O Ridiculous Fortune

Groucho Scream
September 11th, 2012

O fortuna! Velut luna, statu variabilis!

Semper crecis et decrecis, vita detestabilis!

(Carmina Burana)

O fortune! Like the moon you are ever-changing:

Always increasing and decreasing, making life detestable!
(Rough translation)

Whenever I’m feeling depressed, laughter is often the way out. Ridicule in particular is my friend, paradoxically. When others ridicule me, my self esteem evaporates faster than water in a vacuum. But when I ridicule myself, in the ensuing hilarity, all my self-important tragic victimhood sublimates.

Music is often the tool for the job. Listening to broody romantic music, or in this case, Orff’s post-modern cantata Carmina Burana is all it takes.

At first I am dragged away by deep currents of sadness, but then, I become aware of the Dantesque comedy that life is, and the insanity of being incensed by it, and belly laughs explode.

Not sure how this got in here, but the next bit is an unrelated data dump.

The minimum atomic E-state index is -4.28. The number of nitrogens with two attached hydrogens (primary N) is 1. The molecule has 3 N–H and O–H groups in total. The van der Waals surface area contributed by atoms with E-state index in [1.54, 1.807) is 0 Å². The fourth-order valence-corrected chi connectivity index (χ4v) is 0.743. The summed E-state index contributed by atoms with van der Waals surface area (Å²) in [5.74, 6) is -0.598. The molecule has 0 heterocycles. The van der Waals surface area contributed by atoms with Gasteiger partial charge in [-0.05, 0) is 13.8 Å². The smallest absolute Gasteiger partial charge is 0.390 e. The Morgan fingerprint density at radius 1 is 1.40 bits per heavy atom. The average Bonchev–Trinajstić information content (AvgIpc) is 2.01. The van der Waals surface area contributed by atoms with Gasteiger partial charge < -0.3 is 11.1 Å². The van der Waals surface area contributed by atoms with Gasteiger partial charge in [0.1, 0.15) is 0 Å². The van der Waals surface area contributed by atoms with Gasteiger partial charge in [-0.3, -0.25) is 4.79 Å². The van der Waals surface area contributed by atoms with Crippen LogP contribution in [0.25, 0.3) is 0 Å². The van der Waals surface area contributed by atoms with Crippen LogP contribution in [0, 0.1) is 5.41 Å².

The harsh, grating chords of “O Fortuna!”, the first song in the Carmina Burana, are often overused on television to symbolize burning ire, destruction, and sometimes eternal damnation. They contain brilliant cymbals, searing brass, ominous strings, voices of lament, and dissonant harmonies. They are the sonic equivalent of Edvard Munch’s famous “Scream” in the deep anguish and existential angst they conjure.

But that is precisely why they are ridiculous. If I were audacious enough to modify Munch’s masterpiece, I would put clown make up, or comedy glasses on it. That might render it even more terrifying for some, but it’s hard to supress grunts of laughter at the mental picture. (Profuse apologies for the blasphemy and artistic sacrilege.)

Carmina Burana seems to me a descent into existentialist absurdism in its high praise of hedonism. It has a song that celebrates drunkenness (In Taberna), another that with some artistic license might be translated to “I am the abbot of cuckoldry” (Ego Sum Abbas), a hymn to physical beauty (Ave Formossisima), and a lovely love song to a goat (Veni Veni Venias).

This laughter is our salvation when life tries to crush us in its wheel of fortune. Why not turn it into a carnival wheel, or better, a Ferris Wheel, and from the perspective of one of its gondolas, observe the beauty that it is to exist.

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